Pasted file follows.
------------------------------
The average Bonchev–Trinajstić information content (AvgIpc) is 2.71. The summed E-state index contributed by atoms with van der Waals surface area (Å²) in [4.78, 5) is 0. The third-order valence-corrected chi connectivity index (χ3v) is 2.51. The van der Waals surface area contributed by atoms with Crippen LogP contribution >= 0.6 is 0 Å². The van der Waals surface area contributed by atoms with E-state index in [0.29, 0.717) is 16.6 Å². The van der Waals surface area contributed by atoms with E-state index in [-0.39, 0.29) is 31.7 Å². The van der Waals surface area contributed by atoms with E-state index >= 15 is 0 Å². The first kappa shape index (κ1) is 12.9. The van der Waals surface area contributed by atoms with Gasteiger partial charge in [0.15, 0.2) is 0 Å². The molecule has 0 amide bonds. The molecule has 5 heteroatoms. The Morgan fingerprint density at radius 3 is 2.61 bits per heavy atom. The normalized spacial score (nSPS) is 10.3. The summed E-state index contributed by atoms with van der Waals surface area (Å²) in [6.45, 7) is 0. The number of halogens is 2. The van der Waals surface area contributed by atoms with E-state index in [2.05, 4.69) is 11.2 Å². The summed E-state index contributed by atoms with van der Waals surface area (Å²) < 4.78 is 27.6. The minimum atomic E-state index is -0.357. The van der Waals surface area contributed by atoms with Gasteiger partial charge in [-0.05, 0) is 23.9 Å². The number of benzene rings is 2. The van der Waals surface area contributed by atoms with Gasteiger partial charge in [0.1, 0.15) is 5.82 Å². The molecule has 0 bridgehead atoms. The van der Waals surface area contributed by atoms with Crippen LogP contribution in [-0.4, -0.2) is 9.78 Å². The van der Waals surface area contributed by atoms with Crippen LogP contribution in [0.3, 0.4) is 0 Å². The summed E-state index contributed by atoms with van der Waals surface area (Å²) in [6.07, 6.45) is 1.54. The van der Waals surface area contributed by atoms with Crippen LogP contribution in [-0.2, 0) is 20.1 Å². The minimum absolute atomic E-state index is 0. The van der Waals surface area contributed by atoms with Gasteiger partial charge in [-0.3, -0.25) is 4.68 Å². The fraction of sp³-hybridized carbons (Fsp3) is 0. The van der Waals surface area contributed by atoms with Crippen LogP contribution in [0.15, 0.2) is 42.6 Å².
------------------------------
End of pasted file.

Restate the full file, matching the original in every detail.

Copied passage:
The average Bonchev–Trinajstić information content (AvgIpc) is 2.71. The summed E-state index contributed by atoms with van der Waals surface area (Å²) in [4.78, 5) is 0. The third-order valence-corrected chi connectivity index (χ3v) is 2.51. The van der Waals surface area contributed by atoms with Crippen LogP contribution >= 0.6 is 0 Å². The van der Waals surface area contributed by atoms with E-state index in [0.29, 0.717) is 16.6 Å². The van der Waals surface area contributed by atoms with E-state index in [-0.39, 0.29) is 31.7 Å². The van der Waals surface area contributed by atoms with E-state index >= 15 is 0 Å². The first kappa shape index (κ1) is 12.9. The van der Waals surface area contributed by atoms with Gasteiger partial charge in [0.15, 0.2) is 0 Å². The molecule has 0 amide bonds. The molecule has 5 heteroatoms. The Morgan fingerprint density at radius 3 is 2.61 bits per heavy atom. The normalized spacial score (nSPS) is 10.3. The summed E-state index contributed by atoms with van der Waals surface area (Å²) in [6.45, 7) is 0. The number of halogens is 2. The van der Waals surface area contributed by atoms with E-state index in [2.05, 4.69) is 11.2 Å². The summed E-state index contributed by atoms with van der Waals surface area (Å²) < 4.78 is 27.6. The minimum atomic E-state index is -0.357. The van der Waals surface area contributed by atoms with Gasteiger partial charge in [-0.05, 0) is 23.9 Å². The number of benzene rings is 2. The van der Waals surface area contributed by atoms with Gasteiger partial charge in [0.1, 0.15) is 5.82 Å². The molecule has 0 bridgehead atoms. The van der Waals surface area contributed by atoms with Crippen LogP contribution in [-0.4, -0.2) is 9.78 Å². The van der Waals surface area contributed by atoms with Crippen LogP contribution in [0.3, 0.4) is 0 Å². The summed E-state index contributed by atoms with van der Waals surface area (Å²) in [6.07, 6.45) is 1.54. The van der Waals surface area contributed by atoms with Crippen LogP contribution in [-0.2, 0) is 20.1 Å². The minimum absolute atomic E-state index is 0. The van der Waals surface area contributed by atoms with Gasteiger partial charge in [-0.3, -0.25) is 4.68 Å². The fraction of sp³-hybridized carbons (Fsp3) is 0. The van der Waals surface area contributed by atoms with Crippen LogP contribution in [0.15, 0.2) is 42.6 Å².